In the past 21 months, DAP had stressed both inside and outside the Barisan Alternative Leadership Council that PAS will need to spell out its position of an Islamic State and its implications on non-Muslim Malaysians in a nation where less than 60 per cent of the population are Muslims and where other religions are strongly represented to convince the entire Malaysian electorate that the political Islam represented by PAS is able to embrace the nature of modern human progress, namely individual freedoms, democratic governance, social tolerance, women’s rights and political competition and compatible with both political pluralism and a plural society like Malaysia.
In the past 21 months, the DAP had taken the initiative to organise two inter-party, inter-political, inter-religious and inter-civilisational dialogues featuring Nik Aziz to break the shackles of the past of inter-racial, inter-religious and inter-cultural suspicion and distrust to build a new Malaysia based on the principles of justice, freedom, democracy and good governance.
In my speech at the first dialogue in Kuala Lumpur on 3rd March, 2000, I stressed that PAS must understand and respect the legitimate concerns and opposition of non-Muslims to an Islamic State, not because they are anti-Islam but because of their aspirations for full citizenship rights in their homeland.
In my speech at the second dialogue in Ipoh on 12th August 2000, I raised specifically the question as to whether PAS’ concept of an Islamic state is compatible with democracy as opposition or hostility to democracy in some Islamic quarters range from considering democracy antithetical to Islam to regarding it as a Western design against Islam.
“Democracy has been denounced as shirk billah (assigning partners with God), on the ground that tawhid (monotheism) entails that legislation is the sole prerogative of God whereas democracy is the rule of the people for the people. Whereas in democracy the legislator is the people, in tawhid God is the legislator. Hence, democracy is shirk (idolatry) because it usurps the right to legislation from the Almighty and offers it to the people.
“Democracy has also been attacked as a new ‘religion’ that deifies humans by awarding them the right to legislate without being bound by a superior Divine authority. This argument contends that since democracy is the recognition of the sovereingty of the people, it would have to mean the denial of God’s ‘sovereignty’.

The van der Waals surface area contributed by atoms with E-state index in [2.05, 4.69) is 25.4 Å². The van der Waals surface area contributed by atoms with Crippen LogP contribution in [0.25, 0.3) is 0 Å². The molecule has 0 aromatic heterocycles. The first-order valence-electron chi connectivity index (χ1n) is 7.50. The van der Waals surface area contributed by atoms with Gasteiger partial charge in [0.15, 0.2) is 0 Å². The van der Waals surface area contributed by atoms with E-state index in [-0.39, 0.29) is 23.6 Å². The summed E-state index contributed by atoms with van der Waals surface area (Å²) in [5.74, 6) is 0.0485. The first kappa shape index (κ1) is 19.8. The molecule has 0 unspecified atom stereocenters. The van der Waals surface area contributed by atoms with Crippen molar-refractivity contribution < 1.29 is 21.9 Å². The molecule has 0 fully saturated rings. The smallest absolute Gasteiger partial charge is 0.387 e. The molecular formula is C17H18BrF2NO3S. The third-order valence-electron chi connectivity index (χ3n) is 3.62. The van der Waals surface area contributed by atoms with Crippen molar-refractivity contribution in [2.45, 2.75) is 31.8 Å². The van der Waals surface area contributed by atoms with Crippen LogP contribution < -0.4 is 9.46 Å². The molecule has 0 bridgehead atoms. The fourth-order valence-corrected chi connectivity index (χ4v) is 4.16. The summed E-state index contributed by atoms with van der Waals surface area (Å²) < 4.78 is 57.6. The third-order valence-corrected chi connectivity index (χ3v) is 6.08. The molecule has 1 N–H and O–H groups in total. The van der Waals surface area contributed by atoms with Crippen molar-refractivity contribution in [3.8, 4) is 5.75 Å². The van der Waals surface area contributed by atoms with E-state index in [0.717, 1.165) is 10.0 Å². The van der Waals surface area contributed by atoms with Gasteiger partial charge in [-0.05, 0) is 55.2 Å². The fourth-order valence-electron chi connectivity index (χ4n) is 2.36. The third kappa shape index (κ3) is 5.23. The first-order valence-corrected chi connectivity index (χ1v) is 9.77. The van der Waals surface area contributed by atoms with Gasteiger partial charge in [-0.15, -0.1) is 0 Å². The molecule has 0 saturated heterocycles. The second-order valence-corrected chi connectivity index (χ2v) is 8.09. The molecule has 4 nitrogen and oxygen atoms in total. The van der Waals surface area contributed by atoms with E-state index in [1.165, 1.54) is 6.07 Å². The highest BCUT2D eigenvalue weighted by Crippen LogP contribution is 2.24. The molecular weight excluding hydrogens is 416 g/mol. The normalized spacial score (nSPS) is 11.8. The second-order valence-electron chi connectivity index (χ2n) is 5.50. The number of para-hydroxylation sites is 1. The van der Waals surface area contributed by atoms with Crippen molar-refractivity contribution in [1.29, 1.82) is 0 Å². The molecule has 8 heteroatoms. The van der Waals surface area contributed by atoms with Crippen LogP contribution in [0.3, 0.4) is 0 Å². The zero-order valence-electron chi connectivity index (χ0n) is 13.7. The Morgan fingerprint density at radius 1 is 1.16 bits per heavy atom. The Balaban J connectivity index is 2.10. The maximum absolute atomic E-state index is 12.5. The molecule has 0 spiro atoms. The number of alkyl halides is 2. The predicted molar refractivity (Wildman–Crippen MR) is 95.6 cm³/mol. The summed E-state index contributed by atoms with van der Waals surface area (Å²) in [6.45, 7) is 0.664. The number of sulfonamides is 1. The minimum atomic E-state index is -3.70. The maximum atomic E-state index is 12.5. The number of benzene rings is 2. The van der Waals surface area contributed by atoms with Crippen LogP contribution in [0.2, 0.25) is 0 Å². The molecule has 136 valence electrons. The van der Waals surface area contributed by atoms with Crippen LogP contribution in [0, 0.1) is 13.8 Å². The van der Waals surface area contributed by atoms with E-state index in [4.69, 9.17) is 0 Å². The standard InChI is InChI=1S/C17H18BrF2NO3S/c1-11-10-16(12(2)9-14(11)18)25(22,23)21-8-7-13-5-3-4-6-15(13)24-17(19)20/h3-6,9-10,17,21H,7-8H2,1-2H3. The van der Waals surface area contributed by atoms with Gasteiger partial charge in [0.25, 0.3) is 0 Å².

“A prominent contemporary Islamic political thinker, Rachid Al-Ghannouchi however regards such Islamist views not only as an obstacle to democratisation, but to progress and development as a whole.
“He propounds the concept of ad-dini (the religious, the sacred or the absolute) and as-siyasi (the political, the profane or the relative) and the Faraghat theory - the idea that Islam includes faraghat (i.e.space) or areas left for humans to fill in accordance with the respective needs and exigencies of time and space.
“Ghannouchi observes that no disputes ever erupted among the early Muslims in matters pertaining to the first category, ad-dini, that is in matters of `aqida (faith), `ibada (worship) or akhlaq (morality). But, they disagreed over matters pertaining to the second category , as-siyasi; that is on how to administer political affairs, on how to manage disputes and resolve problems pertaining to public office, and on the qualifications and powers of rulers.
“These are important and pertinent issues not only to Muslims but to all Malaysians especially with the attack by UMNO and the Barisan Nasional that PAS is not compatible with democracy and is not really committed to the system of parliamentary democracy, but only believed in ‘one man, one vote, one time’ and will use electoral politics to ‘hijack democracy’ as power-sharing is just the strategy and mechanism to achieve the ultimate objective, the establishment of an Islamic State.”
But Nik Aziz was not listening to these questions and concerns, let alone responding or answering them. This is one reason why the DAP had discontinued organising such inter-political, inter-religious and inter-civilisational dialogues.
At a PAS Melaka forum on 25th June 2000, I had specifically posed the questions as to whether the political Islam represented by PAS is compatible with democracy, pluralism, human rights, cultural diversity, women’s rights, development and modernity.
Undoubtedly, among these questions, one of the most salient ones is whether PAS’ Islamic State would replace the present division of Malaysians into bumiputras and non-bumiputras with a new dichotomy of Muslims and non-Muslims. But answers to these questions have not been forthcoming, whether to DAP or to the Malaysian people.
Malaysians want to see the end of racial hegemony in Malaysian politics but they do not want it to be replaced by a religious hegemony.